I am currently addicted to the show Silicon Valley; thoroughly enjoying all the hilarious jabs it takes at the technology industry which sometimes takes itself too seriously and claims to have the altruistic motive of “making the world a better place”. In a way, watching the show is cathartic because I have always had a love-hate relationship with the internet. On one hand, I get exasperated with it – mostly when I can’t keep up with its furiously changing landscape or when completely moronic apps like Yo! become a temporary rage or because of the online bullying and hate (read: trolling) or simply because of the brutal way it often cuts us from the real world. On the other hand though, I realize that without the internet, TFM and so many other independent creative projects wouldn’t even exist.
I was once talking to contemporary artist Yael Bronner Rubin, who was born in South Africa, grew up in Israel and now lives in Hong Kong, for an interview over Facebook Voice Chat. In the middle of the conversation she said, “The most amazing thing in the world right now is that you found my work on the internet and right now we are actually talking to each other.” A lot of people I meet often express curiosity about how TFM manages to find these artists from different parts of Asia and Middle East, and I can’t help but give majority of the credit to the internet.
Social media has of course become one of the most important components of the internet, and is especially important for the creative community to showcase, communicate and connect. While a lot of social media usage is candyfloss (and there’s nothing wrong with that, of course), for many creative people it’s a crucial and powerful tool. Like Saudi Arabia based photographer Nouf Alhimiary once told me during an interview, “Thanks to the internet, I found an audience for myself. I found people who have the same concerns that I do. I found artists like me. I also found artists that I have admired, and I got to follow their journeys, their works, and their art activism. People here wouldn’t talk about issues like gender and sexuality in streets per se. There is a culture of fear. But on social media, we get to meet each other and talk about these issues comfortably. So, the question about technology’s role in my work is the most valid and important question right now. May be, my art wouldn’t have existed without the internet.”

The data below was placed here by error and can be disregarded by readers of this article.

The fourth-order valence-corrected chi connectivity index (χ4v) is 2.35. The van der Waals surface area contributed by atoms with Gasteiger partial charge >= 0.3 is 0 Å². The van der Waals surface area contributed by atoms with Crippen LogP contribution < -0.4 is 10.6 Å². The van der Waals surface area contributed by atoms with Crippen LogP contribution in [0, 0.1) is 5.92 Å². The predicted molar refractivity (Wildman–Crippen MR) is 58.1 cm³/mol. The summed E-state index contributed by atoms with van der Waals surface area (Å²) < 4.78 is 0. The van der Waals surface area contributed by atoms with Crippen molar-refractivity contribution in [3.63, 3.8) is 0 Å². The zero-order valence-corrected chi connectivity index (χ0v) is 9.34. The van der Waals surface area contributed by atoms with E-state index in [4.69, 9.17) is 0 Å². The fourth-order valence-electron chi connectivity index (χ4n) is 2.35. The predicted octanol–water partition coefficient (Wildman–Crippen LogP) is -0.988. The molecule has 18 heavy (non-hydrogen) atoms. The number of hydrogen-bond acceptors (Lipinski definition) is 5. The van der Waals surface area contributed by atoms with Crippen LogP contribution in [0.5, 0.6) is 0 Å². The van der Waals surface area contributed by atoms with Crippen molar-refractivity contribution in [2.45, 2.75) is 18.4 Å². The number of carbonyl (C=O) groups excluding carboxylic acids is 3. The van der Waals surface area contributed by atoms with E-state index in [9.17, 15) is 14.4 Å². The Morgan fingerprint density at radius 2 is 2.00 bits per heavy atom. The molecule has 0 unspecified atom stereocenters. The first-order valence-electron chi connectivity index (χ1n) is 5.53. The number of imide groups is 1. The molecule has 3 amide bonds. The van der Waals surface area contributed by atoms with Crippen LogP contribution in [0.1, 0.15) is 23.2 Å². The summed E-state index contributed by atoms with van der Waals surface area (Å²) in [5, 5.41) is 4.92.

A lot of people I meet often express curiosity about how TFM manages to find these artists from different parts of Asia and Middle East, and I can’t help but give majority of the credit to the internet.
In the second issue of TFM, we have focused on one of the most important, dynamic and useful social media platforms of our times, especially in the context of visual culture – Instagram. Instagram was devoured by Facebook in 2012, and that led to some stunning results. Instagram has been on a constant upswing in terms of both quantity and quality. So we decided to delve into how Instagram actually helps the visual arts community in Asia and Middle East in our cover feature.
For this cover feature, we spoke to eleven creative professionals including India based visual artist Ayesha Kapadia; Pakistan based artist Heraa Khan; Aditya Mehta, founder of online art platform Art & Found; London based photographer Kopal Jaitly; Malaysia based illustrator and graphic designer Kathrin Honesta; India based performance artist Princess Pea; Gautam Sinha, founder of India based fashion and lifestyle brand Nappa Dori; Tokyo based photographer and videographer Yulia Shur; Israel based advertising professional Dudi Ben Simon and Aryan Musleh and Naib Shah, founders of Everyday Afghanistan. We are also extremely thankful to Instagram itself for being a part of this feature through this insightful conversation that we had with Eri Mishima, APAC community Manager of Instagram.
For the People section, we spoke to Miss Cyndi, an independent illustrator and artist from Taiwan, who first found recognition on the internet before any commercial clients approached her. We also spoke to Khalid Albaih, a Sudanese cartoonist based in Doha, Qatar. This is the first time we have featured a cartoonist in the magazine, and we are so excited about that. Khalid finds huge following and support on the internet, and has been featured by The New York Times, Quartz, CNN, BBC, etc. In fact, the story about him on Huffington Post has this interesting title: Displaced Cartoonist Khalid Albaih Finds Home On The Internet.
For the Places section, we had a long conversation with Madhuvanthi Mohan, an independent artist, curator of a brilliant illustrators’ group in India called The Sketchup, and a chronic traveler. We speak to Madhuvanthi about her various travel stories, and about how travel is intricately linked with her work life. The internet enables her to work from anywhere in the world and connect with other creatives in different places. She, for example, did two Sketchup sessions in Mumbai when she was in New York through Skype.
As you can see, the internet, including the social media platforms like Instagram, has truly made the world smaller and opened it up to so many possibilities. It makes our participation in the world easier. I feel that it has also inculcated more empathy in us because it’s now so easy to find emotions and issues that you can truly relate to from different parts of the world. And most importantly, the internet has really helped, and in some cases completely enabled, visual arts. It has also made visual arts more accessible and thereby, much more democratic.
So I must admit that while I get irritated with the internet on a few days, on most days, I am immensely grateful for its existence.
I hope you enjoy this issue. We would absolutely love to hear from you at firstname.lastname@example.org.